CAM 701144

Patient-Specific Instrumentation (eg, Cutting Guides) for Joint Arthroplasty

Category:Surgery   Last Reviewed:June 2019
Department(s):Medical Affairs   Next Review:June 2020
Original Date:June 2015    

Description
Patient-specific instrumentation (PSI) has been developed as an alternative to conventional cutting guides for joint arthroplasty. Patient-specific cutting guides are constructed with the aid of preoperative 3-dimensional computed tomography or magnetic resonance imaging scans and proprietary planning software. The goals of PSI are to increase surgical efficiency and to improve implant alignment and clinical outcomes.

For individuals who are undergoing partial or total knee arthroplasty who receive patient-specific cutting guides, the evidence includes a number of randomized controlled trials, comparative cohort studies, and systematic reviews of these studies. The relevant outcomes are symptoms, functional outcomes, and quality of life. Results from the systematic reviews are mixed, finding significant improvements in some measures of implant alignment but either no improvement or worse alignment for other measures. The available systematic reviews are limited by the small size of some of the selected studies, publication bias, and differences in both planning and manufacturing of the PSI systems. Also, the designs of the devices are evolving, and some of the studies might have assessed now obsolete PSI systems. Available results from randomized controlled trial shave not shown a benefit of PSI systems in improving clinical outcome measures with follow-up currently extending out to two years. The evidence is insufficient to determine the effects of the technology on health outcomes.

Background 
Total knee arthroplasty (TKA; also called knee replacement) and unicompartmental knee arthroplasty (UKA) are established treatments for relief from significant, disabling pain caused by advanced arthritis. TKA is considered among the most successful medical procedures in the United States in terms of the degree of improvement in functional status and quality of life. As a result of the success of TKA, the increase in the aging population and the desire of older adults to remain physically active, the incidence of TKA is increasing rapidly. It is projected that by 2030, the demand for knee replacement will approach 3.5 million procedures annually.1 

TKA and UKA are performed by removing the damaged cartilage surface and a portion of underlying bone using a saw guided by templates and jigs. The removed cartilage and bone from the distal femur and proximal tibia are replaced with implants that recreate the surface of the joint. Patellar resurfacing may also be performed. Three-dimensional implant alignment (coronal, sagittal, axial) is considered to be critical for joint articulation and implant longevity. Generally, less than 3° deviation from the rotational or mechanical axis, as determined by a straight line through the center of the hip, knee and ankle on the coronal plane, is believed to minimize the risk of implant wear, loosening, instability and pain.

The placement of conventional cutting guides (templates and jigs) is based on anatomic landmarks or computer navigation (see evidence review 7.01.96). Use of conventional instrumentation has been shown to result in malalignment of approximately one-third of implants in the coronal plane.2 Computer-assisted navigation can significantly reduce the proportion of malaligned implants compared with conventional instrumentation, but has a number of limitations, including a lack of rotational alignment, increased surgical time and a long learning curve. In addition, no studies have demonstrated an improvement in clinical outcomes with computer-assisted navigation compared with conventional instrumentation.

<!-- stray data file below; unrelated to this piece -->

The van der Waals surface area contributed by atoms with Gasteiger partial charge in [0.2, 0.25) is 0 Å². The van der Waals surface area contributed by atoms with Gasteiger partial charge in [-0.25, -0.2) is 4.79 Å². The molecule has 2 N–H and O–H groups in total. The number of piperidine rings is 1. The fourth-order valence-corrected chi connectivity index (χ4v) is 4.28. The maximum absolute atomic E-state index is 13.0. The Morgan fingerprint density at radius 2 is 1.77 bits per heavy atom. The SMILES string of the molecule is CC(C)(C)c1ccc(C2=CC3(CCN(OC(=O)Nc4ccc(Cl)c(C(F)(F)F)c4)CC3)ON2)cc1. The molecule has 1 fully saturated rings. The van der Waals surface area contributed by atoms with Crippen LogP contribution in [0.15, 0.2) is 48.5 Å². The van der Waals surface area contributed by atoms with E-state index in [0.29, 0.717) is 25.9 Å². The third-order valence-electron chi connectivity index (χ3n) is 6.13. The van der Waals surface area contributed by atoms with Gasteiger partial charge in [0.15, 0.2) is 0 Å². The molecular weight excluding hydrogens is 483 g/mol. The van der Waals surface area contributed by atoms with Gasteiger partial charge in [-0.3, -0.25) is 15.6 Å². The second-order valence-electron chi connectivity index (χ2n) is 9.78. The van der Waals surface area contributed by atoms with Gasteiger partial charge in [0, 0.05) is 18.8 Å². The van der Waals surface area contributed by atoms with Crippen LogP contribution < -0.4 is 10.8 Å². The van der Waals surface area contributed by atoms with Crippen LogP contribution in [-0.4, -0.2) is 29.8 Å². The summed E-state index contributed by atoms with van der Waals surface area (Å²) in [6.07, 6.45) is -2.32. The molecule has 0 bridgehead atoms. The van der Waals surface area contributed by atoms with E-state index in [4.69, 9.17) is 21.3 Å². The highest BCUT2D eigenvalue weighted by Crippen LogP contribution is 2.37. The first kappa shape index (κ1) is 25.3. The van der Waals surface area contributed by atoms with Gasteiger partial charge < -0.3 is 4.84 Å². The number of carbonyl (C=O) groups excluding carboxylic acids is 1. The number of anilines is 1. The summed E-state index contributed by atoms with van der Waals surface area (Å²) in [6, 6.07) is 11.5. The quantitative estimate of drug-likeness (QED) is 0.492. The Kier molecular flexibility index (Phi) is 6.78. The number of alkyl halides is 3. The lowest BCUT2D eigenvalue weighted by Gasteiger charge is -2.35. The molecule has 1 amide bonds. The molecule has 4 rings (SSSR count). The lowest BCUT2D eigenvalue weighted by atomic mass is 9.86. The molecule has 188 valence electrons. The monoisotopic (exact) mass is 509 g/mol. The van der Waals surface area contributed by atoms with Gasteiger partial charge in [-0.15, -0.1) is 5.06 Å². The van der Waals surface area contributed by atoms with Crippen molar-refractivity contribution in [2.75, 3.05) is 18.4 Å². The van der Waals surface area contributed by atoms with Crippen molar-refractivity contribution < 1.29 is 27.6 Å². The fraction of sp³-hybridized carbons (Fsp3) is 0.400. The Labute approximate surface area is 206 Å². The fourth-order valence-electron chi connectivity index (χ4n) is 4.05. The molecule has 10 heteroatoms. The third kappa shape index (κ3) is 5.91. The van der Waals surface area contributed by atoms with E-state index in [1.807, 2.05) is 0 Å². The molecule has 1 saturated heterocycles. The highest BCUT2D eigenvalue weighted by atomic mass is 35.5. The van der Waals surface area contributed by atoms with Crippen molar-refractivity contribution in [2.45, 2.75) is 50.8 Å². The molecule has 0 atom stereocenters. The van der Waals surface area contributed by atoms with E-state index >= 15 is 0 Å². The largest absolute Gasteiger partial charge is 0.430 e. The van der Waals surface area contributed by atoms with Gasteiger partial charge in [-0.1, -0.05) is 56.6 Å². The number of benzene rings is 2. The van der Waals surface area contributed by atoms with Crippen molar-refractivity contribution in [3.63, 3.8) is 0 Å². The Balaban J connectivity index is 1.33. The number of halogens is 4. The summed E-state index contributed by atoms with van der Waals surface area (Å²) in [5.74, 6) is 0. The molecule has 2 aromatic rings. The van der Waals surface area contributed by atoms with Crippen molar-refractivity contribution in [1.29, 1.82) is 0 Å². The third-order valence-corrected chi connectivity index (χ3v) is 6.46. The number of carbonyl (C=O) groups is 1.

Custom implants and patient-specific instrumentation (PSI) have been developed as alternatives to off-the-shelf implants and conventional cutting guides, with the goal of improving both alignment and surgical efficiency. A number of patient-specific cutting guides and custom implants (with their associated cutting guides) are currently being marketed (see Regulatory Status section). Custom implants and patient-specific guides are constructed with the use of preoperative 3-dimensional computed tomography (CT) or magnetic resonance imaging (MRI) scans, which are taken about 4 to 6 weeks before the surgery. The images are sent to the planner/manufacturer to create a 3-dimensional model of the knee and proposed implant. After the surgeon reviews the model of the bone and implants, makes adjustments and approves the surgical plan, the manufacturer fabricates the custom knee implants and/or disposable cutting guides. 

The proposed benefits of using patient-specific implants and instrumentation during TKA include improved alignment, decreased operative time, increased patient throughput, fewer instrument trays, reduced risk of fat embolism and intraoperative bleeding (no intramedullary canal reaming), shorter recovery, reduced postoperative pain, reduced revision rate and reduced costs. However, the nonsurgical costs of the procedure may be increased due to the requirement for preoperative CT or MRI, preoperative review of the template and fabrication of the PSI. In addition, the patient-specific template relies on the same anatomic landmarks as conventional TKA and does not take soft tissue balancing into account. Thus, evaluation of this technology should also address the reliability of the cutting guides and the need for intraoperative changes such as conversion to conventional instrumentation.

Regulatory Status  
There are eight commercially available patient-specific instrumentation systems for total knee arthroplasty. In 2008, the Smith & Nephew Patient Matched Instrumentation (now called Visionaire™ Patient Matched Instrumentation) was the first patient-specific cutting guide to receive the Food and Drug Administration (FDA) clearance for marketing. Other systems cleared for marketing by the FDA are shown in Table 1 (FDA Product Code OOG).